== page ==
That evening included one of the highlights of the trip so far, a visit to the Banff Hot Springs. Now when I say they were amazing I'm not exaggerating!! You will know by now that I adore the hot-tub at Irwin's but this was on another scale!! A group of about 15 of us went up there after dinner, I don't think any of us were quite sure what to expect. After changing we headed out though a glass tunnel with a sloped floor which got increasingly deeper with water, blissfully hot at 39 degrees celsius, until about knee-depth, then through a doorway to outside to plunge into a naturally heated pool. Sighs of ecstasy echoed from everyone and then there was silence while everyone basked in the heat and got used to the sensation of having a freezing head and a wonderfully warm body. I can't tell you how relaxing it was, only that I didn't particularly want to leave and that, once we had left, I felt so relaxed and sleepy that I literally fell into bed and to sleep as soon as my head touched the pillow.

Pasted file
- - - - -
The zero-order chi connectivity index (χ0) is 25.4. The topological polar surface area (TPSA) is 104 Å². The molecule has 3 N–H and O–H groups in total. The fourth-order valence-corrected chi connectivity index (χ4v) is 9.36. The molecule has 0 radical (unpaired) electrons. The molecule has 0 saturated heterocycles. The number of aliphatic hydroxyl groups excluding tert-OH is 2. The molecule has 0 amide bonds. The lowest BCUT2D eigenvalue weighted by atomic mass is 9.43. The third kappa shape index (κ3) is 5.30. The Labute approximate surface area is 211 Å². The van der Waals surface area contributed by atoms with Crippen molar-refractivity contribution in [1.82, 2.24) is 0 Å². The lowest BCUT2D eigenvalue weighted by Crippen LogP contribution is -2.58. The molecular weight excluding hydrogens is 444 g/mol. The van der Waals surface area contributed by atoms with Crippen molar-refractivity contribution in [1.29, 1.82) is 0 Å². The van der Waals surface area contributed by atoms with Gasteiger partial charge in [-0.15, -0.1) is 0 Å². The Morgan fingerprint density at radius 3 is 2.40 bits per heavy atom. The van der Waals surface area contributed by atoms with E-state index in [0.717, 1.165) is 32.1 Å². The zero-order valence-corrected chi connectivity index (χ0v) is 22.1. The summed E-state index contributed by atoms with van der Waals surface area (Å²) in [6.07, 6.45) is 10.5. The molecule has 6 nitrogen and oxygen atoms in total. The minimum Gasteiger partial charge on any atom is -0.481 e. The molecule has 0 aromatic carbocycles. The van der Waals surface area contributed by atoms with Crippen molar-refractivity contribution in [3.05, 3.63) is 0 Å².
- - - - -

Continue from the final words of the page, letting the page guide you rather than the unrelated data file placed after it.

Tuesday was spent up at Sunshine where we were exploring a lot more varied terrain. We took a break from the basics to have a bit of fun and work on improving our technique. We are definitely moving away from the easier runs and are doing increasing number of black runs, this is great because not only is it a challenge but if you don't use correct technique, over you go and end up with snow all down the back of your jacket. One of the day's more entertaining moments was when we were skiing down a gentle green run (the easiest level) Matt easily navigated all other traffic on the piste and then, while he claims he was being distracted by Johnny, collided with a lone tree situated on an otherwise empty stretch of snow!! Other than that a clear, blossoming bromance has developed between Stephen and Johnnny with the occasional addition of Scott and Matt. After another tiring day (Charlie sets a fast pace!) back to Irwin's and yoga for most and revision for me.